• History of capitalism . Beck, Munich 2013, ISBN 978-3-406-65492-3 (3rd, revised edition 2017).
  • Working on the story. Social change in the 19th and 20th centuries . Vandenhoeck & Ruprecht, Göttingen 2011, ISBN 978-3-525-37021-6 .
  • The long 19th century. Work, nation and civil society (= Gebhardt. Handbuch der deutschen Geschichte . Vol. 13). Klett-Cotta, Stuttgart 2001, ISBN 3-608-60013-2 .
  • Neither class nor class. Lower classes around 1800 (= history of the workers and the workers' movement in Germany since the end of the 18th century. Vol. 1). Dietz, Bonn 1990, ISBN 3-8012-0152-X .
  • Employment relationships and workers' livelihoods. Basics of class formation in the 19th century (= history of the workers and the workers' movement in Germany since the end of the 18th century , vol. 2). Dietz, Bonn 1990, ISBN 3-8012-0153-8 .
  • Tradition ties and class formation. On the socio-historical site of the early German labor movement (= writings of the historical college. Lectures . Vol. 8), Munich 1987 ( digitized version ).
  • Social history. Concept - development - problems . 2nd edition, Vandenhoeck & Ruprecht, Göttingen 1986, ISBN 3-525-33451-6 (= Kleine Vandenhoeck series , 1434).
  • Class society at war. German social history 1914–1918 . Fischer, Frankfurt 1988, ISBN 3-596-24395-5 (reprint of the Göttingen 1973 edition).
  • Organization and rule in industrial operations in the 19th and early 20th centuries: a socio-historical study of the emergence of industrial bureaucracy and employees using the example of Siemens companies . Dissertation at the FU Berlin 1968 DNB 481498508 ; as a book: Corporate administration and employees using the example of Siemens 1847–1914; on the relationship between capitalism and bureaucracy in German industrialization (= industrial world. Volume 11). Klett, Stuttgart 1969, DNB 760084440 .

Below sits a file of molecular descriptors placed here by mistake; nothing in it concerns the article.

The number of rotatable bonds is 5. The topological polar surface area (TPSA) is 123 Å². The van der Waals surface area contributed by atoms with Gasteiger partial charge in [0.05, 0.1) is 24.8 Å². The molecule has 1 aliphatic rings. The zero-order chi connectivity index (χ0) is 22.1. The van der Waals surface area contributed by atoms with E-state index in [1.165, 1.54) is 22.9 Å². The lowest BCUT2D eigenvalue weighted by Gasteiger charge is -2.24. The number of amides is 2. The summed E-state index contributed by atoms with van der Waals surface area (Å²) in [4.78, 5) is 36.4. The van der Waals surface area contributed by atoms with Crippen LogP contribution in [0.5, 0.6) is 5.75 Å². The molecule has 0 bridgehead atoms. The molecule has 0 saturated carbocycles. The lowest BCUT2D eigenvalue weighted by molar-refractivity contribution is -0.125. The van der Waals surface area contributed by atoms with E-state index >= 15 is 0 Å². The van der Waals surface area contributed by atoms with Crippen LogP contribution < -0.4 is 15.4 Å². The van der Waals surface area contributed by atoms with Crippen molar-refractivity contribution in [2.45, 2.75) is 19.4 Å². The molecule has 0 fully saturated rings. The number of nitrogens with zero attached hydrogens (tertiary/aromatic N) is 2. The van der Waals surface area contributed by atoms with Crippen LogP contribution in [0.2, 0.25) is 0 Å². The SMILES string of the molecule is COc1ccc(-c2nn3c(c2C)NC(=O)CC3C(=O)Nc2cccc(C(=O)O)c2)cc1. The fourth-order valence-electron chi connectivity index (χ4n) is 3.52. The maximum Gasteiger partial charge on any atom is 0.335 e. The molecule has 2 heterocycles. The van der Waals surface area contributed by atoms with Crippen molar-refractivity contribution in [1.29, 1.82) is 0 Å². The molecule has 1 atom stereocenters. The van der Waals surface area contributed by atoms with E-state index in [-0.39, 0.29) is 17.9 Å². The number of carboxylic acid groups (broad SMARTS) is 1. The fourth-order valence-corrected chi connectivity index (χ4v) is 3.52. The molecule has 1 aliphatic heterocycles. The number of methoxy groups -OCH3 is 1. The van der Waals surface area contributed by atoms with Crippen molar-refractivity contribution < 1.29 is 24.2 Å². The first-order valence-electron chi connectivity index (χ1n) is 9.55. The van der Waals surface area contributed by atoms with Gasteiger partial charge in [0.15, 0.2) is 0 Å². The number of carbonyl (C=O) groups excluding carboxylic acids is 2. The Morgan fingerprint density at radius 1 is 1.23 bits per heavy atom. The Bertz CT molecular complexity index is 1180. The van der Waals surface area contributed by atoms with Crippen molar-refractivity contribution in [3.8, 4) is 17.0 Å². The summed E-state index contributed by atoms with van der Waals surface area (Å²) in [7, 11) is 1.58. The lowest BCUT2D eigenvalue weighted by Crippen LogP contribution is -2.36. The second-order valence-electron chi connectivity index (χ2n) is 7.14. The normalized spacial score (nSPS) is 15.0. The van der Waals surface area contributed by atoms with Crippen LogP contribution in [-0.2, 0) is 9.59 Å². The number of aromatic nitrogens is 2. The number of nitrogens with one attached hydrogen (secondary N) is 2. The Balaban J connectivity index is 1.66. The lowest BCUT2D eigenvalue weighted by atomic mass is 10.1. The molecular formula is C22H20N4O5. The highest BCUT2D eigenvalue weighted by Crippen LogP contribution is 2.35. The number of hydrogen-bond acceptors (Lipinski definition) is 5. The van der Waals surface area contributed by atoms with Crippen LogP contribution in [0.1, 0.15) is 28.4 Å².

As editor


Web links

Individual evidence

  1. Information on the history of the CISH ( Memento from September 11, 2015 in the Internet Archive ) (English), accessed on August 13, 2012.
  2. Jürgen Kocka: Researchers do not become propagandists! Scientists should get involved in politics, but not violate their rules. Petitions and protests lead to gross simplifications. A plea. In: Der Tagesspiegel , October 2, 2019; accessed on May 23, 2019.
  3. Jürgen Kocka: Motor of Acceleration. The discovery of slowness? Hardly likely. The corona crisis intensifies existing trends: In the digital world. In private and professional life. With state influence. The solution to a human problem is getting closer. In: Der Tagesspiegel , May 17, 2020, p. 5. ( Online version under a changed title ; accessed on May 23, 2020.)
  4. Soci: Jürgen Kocka. Accademia delle Scienze di Torino, accessed January 6, 2020 (Italian).